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The differences between British and American readers

The New York Times is the media institution that plays the most destructive role in American life

October 20, 2019

5:08 PM

20 October 2019

5:08 PM

This article is in The Spectator’s October 2019 US edition. Subscribe here.

New York

This feels strange. Since 1977, I have been writing the High Life column in the London Spectator and concentrating on American goings-on for a British audience. Now I am about to write the High Life for an American readership. Are American readers very different? You betcha, though they are supposed to speak the King’s, or the Queen’s, English.

Never mind. Both countries take their democracies seriously, and their freedoms even more so. One difference is that, over in the Old Country, people know that democracy is rare in distant parts of the world. Traditional societies in the Muslim world or in Asia are more respectful of the beliefs of their gerontocracies than of what we call majority rights. The Brits, having been imperialists in the past, know all about that. Democracy was unknown to the sub-continent, the Far East and Africa when sweaty, sunburnt blond Brits were running the world. Eighty years later, nothing has changed – except in India – although many African dictators call their states ‘Democratic Republics’.

Americans were not imperialists, or at least not as open about it as the Brits. James Polk took some small real estate from Mexico (California and Texas), and Teddy Roosevelt annexed places like the Philippines and some Caribbean islands under the pretense of protecting them from the big bad wolf of Spain. Again, never mind, this was in the past.

The difference today is that Uncle Sam has become an imperialist and the British Lion is happily confined inside his tight little overcrowded island. The American media, needless to say, have played along while posing as truth seekers. It is obvious even to a moron that the American presence in Afghanistan is a waste of money and men. But most of the media pretend not to see it. I first encountered this blindness in Vietnam, when I fell hook, line and sinker, as they say, for what the American embassy was telling me: ‘We are winning hearts and minds and establishing democracy for the Vietnamese people.’ All we managed, however, was to kill three million North Vietnamese, two million South Vietnamese, and 57,000 young Americans. And lose the war.

Thirty years later, on a much smaller scale, the good uncle did it again. He overthrew Saddam Hussein (who ran a tight ship and could control Muslim terrorist wannabes), turned Iraq into an ally of Iran, and destabilized the whole Middle East. George W. listened to the advice of the neocons, a Washington sect as poisonous as ivy and far more lethal. The neocons, I imagine, convinced Bush, and almost convinced a half-hearted Obama, that al-Qaeda and the Taliban were making great cars that would rival Detroit, were developing nuclear weapons and, unless we stopped them, and were going to invade America, hang our bankers, execute Hollywood producers and directors (I wish) and force our women to wear covers on their heads.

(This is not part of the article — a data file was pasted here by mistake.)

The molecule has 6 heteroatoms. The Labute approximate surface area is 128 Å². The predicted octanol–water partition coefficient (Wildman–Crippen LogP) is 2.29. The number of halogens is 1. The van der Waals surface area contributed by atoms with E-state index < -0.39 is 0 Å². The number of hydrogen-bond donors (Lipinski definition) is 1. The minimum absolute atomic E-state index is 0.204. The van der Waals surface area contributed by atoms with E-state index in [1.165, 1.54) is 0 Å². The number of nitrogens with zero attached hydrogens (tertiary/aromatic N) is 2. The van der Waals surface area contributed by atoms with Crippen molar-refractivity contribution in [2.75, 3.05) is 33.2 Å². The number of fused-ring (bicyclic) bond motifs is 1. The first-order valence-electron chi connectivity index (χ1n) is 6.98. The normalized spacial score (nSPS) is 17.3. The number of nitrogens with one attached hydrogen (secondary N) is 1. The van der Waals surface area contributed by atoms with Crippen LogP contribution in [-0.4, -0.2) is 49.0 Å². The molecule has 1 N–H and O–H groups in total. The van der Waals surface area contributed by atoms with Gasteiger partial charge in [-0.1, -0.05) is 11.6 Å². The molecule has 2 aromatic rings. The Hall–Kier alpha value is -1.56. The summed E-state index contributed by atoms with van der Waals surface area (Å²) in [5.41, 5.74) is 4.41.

While all this has been going on, the Brits — although never openly showing it — have taken a great amount of pleasure. Do not forget that Uncle Sam made them pay through the nose for helping them at the start against the Nazis, and got their Caribbean holdings in return for 50 old destroyers. Rubbing Uncle Sam’s nose in it became a secret pleasure among certain Brits, especially those who speak proper English.

Then came The Donald: arrogant, abrasive, foul-mouthed, sanctimonious, self-important, a grievance monger. He’s all that and more, but he has something the Fourth Estate does not: he was duly elected by the American people. I was very surprised to find that British hatred of Trump is even more intense than in American cities such as New York and Los Angeles. The hatred for the 45th president of a great country remains unabated, especially among the lefties who now hog the British media.

Now they have a special reason to attack Donald. Another blond who raises their hackles, Boris Johnson, has become prime minister. Boris and Donald are one and the same as far as the BBC, the Guardian, and their millions of haters are concerned. Their latest trick is to believe that those who support Trump and Boris are all white supremacists. They claim a higher virtue by disdaining such people. The trouble is that cultural Marxists occupy the heights of education, entertainment, technology and mainstream media in both countries. This has pushed the culture of both nations way to the left. People like Trump and Johnson are trying to jerk it back towards the center.

I am not optimistic about the outcome of this great tussle. The only thing I know is that the New York Times is the media institution that plays the most destructive role in American life. Never in American history has such a confederacy of bigotry and outright lies been as successful as the Times has been in perverting the truth. Trump and Boris could be the antidote. Welcome to The Spectator.

This article is in The Spectator’s October 2019 US edition. Subscribe here.


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